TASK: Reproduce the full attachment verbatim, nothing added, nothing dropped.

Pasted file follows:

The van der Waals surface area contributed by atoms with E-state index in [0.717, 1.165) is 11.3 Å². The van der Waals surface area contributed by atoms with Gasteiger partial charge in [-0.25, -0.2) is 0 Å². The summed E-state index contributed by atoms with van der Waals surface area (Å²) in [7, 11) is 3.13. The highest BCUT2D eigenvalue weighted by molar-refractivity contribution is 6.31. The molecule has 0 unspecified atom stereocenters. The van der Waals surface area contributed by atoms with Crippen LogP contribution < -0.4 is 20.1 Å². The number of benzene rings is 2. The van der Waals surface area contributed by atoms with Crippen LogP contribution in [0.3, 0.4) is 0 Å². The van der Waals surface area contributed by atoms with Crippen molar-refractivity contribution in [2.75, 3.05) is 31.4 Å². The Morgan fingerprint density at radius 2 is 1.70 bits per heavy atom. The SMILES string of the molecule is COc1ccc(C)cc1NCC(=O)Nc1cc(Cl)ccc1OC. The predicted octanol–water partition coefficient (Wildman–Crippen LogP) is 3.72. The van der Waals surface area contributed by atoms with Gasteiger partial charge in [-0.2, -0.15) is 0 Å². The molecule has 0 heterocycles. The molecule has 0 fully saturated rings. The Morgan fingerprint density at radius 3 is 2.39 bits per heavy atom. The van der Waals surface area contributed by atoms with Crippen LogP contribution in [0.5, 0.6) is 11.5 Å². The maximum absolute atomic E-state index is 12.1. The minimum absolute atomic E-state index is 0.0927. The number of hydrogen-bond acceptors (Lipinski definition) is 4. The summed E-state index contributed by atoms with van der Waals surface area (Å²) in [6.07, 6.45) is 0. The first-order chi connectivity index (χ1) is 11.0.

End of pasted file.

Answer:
The van der Waals surface area contributed by atoms with E-state index in [0.717, 1.165) is 11.3 Å². The van der Waals surface area contributed by atoms with Gasteiger partial charge in [-0.25, -0.2) is 0 Å². The summed E-state index contributed by atoms with van der Waals surface area (Å²) in [7, 11) is 3.13. The highest BCUT2D eigenvalue weighted by molar-refractivity contribution is 6.31. The molecule has 0 unspecified atom stereocenters. The van der Waals surface area contributed by atoms with Crippen LogP contribution < -0.4 is 20.1 Å². The number of benzene rings is 2. The van der Waals surface area contributed by atoms with Crippen LogP contribution in [0.3, 0.4) is 0 Å². The van der Waals surface area contributed by atoms with Crippen molar-refractivity contribution in [2.75, 3.05) is 31.4 Å². The Morgan fingerprint density at radius 2 is 1.70 bits per heavy atom. The SMILES string of the molecule is COc1ccc(C)cc1NCC(=O)Nc1cc(Cl)ccc1OC. The predicted octanol–water partition coefficient (Wildman–Crippen LogP) is 3.72. The van der Waals surface area contributed by atoms with Gasteiger partial charge in [-0.2, -0.15) is 0 Å². The molecule has 0 heterocycles. The molecule has 0 fully saturated rings. The Morgan fingerprint density at radius 3 is 2.39 bits per heavy atom. The van der Waals surface area contributed by atoms with Crippen LogP contribution in [0.5, 0.6) is 11.5 Å². The maximum absolute atomic E-state index is 12.1. The minimum absolute atomic E-state index is 0.0927. The number of hydrogen-bond acceptors (Lipinski definition) is 4. The summed E-state index contributed by atoms with van der Waals surface area (Å²) in [6.07, 6.45) is 0. The first-order chi connectivity index (χ1) is 11.0.